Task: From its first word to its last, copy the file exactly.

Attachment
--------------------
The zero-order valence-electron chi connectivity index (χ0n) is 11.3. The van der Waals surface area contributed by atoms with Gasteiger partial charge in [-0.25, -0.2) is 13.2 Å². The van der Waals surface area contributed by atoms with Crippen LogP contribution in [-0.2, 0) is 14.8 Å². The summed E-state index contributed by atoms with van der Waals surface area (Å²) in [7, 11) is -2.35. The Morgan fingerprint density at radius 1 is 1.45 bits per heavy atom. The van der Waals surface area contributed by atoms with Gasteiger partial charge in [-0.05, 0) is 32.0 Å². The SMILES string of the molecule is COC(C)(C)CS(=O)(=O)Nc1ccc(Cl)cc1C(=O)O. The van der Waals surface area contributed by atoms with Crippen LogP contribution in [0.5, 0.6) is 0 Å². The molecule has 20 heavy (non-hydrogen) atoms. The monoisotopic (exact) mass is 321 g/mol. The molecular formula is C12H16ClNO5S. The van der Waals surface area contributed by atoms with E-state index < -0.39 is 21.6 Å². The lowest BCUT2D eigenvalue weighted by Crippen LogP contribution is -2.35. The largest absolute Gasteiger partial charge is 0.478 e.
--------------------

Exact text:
The zero-order valence-electron chi connectivity index (χ0n) is 11.3. The van der Waals surface area contributed by atoms with Gasteiger partial charge in [-0.25, -0.2) is 13.2 Å². The van der Waals surface area contributed by atoms with Crippen LogP contribution in [-0.2, 0) is 14.8 Å². The summed E-state index contributed by atoms with van der Waals surface area (Å²) in [7, 11) is -2.35. The Morgan fingerprint density at radius 1 is 1.45 bits per heavy atom. The van der Waals surface area contributed by atoms with Gasteiger partial charge in [-0.05, 0) is 32.0 Å². The SMILES string of the molecule is COC(C)(C)CS(=O)(=O)Nc1ccc(Cl)cc1C(=O)O. The van der Waals surface area contributed by atoms with Crippen LogP contribution in [0.5, 0.6) is 0 Å². The molecule has 20 heavy (non-hydrogen) atoms. The monoisotopic (exact) mass is 321 g/mol. The molecular formula is C12H16ClNO5S. The van der Waals surface area contributed by atoms with E-state index < -0.39 is 21.6 Å². The lowest BCUT2D eigenvalue weighted by Crippen LogP contribution is -2.35. The largest absolute Gasteiger partial charge is 0.478 e.